Making code more readable sometimes means knowing where to put nothing.

Programming has strict rules about the meaning of the code. And compilers don’t care how easy the code is to understand. It either follows the rules or not.

But as humans, we do care. Because if code is hard to read, then it’s hard to understand. And that increases the chances that mistakes will be made resulting in bugs. That’s assuming the project can be finished at all.

I’ve already explained many aspects of making your code more understandable from how to name variables, methods, and classes, to the proper use of comments. And there’s the whole subject of design patterns that can help structure your code into common designs that have evolved and been proven to work well.

This episode is about whitespace which includes spaces, tabs, and new lines. If you were to print your source code on plain white paper, then whitespace is anything that results in nothing being printed.

For example, take the placement of opening and closing curly braces. Some people prefer to put the opening curly brace at the end of the line that starts the block. An if statement would then have the if keyword followed by the expression in parenthesis and then an opening curly brace all on the same line. I think this style is liked by some because a lot of books take this approach. But if you think about it, a book needs to save space and having a curly brace on a line all by itself wastes a lot of space. When programming though, vertical space is usually not as much of a problem. And especially these days with the size of computer monitors as big as they are.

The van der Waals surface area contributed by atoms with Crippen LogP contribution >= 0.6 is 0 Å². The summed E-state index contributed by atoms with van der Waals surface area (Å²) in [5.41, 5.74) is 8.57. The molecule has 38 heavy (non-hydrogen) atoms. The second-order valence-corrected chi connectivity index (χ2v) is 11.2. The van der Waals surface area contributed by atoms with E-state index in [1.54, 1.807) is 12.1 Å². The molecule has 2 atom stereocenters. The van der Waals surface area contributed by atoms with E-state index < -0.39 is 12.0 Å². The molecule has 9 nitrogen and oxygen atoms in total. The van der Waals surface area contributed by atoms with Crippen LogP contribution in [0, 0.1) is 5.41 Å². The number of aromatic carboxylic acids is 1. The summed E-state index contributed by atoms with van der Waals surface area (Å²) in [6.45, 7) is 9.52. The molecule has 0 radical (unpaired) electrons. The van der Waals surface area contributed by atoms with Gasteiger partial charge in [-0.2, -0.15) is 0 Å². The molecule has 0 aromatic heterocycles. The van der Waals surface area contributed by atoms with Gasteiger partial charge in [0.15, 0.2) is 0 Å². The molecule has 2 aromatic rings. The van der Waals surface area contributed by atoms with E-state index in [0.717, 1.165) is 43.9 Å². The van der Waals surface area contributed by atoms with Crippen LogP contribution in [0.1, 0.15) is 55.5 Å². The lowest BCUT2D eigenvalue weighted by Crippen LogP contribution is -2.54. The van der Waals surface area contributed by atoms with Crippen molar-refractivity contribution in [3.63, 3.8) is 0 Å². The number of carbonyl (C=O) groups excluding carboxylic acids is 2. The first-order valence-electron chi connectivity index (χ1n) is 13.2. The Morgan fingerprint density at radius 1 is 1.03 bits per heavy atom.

I like my curly braces to line up. Not only does this help me to read the blocks of code better but it’s consistent. Make sure to listen to the full episode for more explanation. Or you can also read the full transcript below.

Transcript

Have you ever tried stream of consciousness writing? This is a great way to get ideas down quickly without stopping to judge anything. You just keep the pen moving or keep typing keys without stopping and write down everything that comes to mind. You don’t capitalize anything or use any punctuation.

Now, have you ever tried to read the output of this? You’ll get ideas, sure. But it’s not easy to read.

Programming has strict rules about the meaning of the code. And compilers don’t care how easy the code is to understand. It either follows the rules or not.

But as humans, we do care. Because if code is hard to read, then it’s hard to understand. And that increases the chances that mistakes will be made resulting in bugs. That’s assuming the project can be finished at all.

I’ve already explained many aspects of making your code more understandable from how to name variables, methods, and classes, to the proper use of comments. And there’s the whole subject of design patterns that can help structure your code into common designs that have evolved and been proven to work well.

This episode is about whitespace which includes spaces, tabs, and new lines. If you were to print your source code on plain white paper, then whitespace is anything that results in nothing being printed.

This is not high school English class where lines have to be double-spaced and either single or double spaces appear after periods. Where the first lines of paragraphs are indented and your name appears in the top-right corner.

Some of this is about personal style but not all of it.

For example, take the placement of opening and closing curly braces. Some people prefer to put the opening curly brace at the end of the line that starts the block. An if statement would then have the if keyword followed by the expression in parenthesis and then an opening curly brace all on the same line.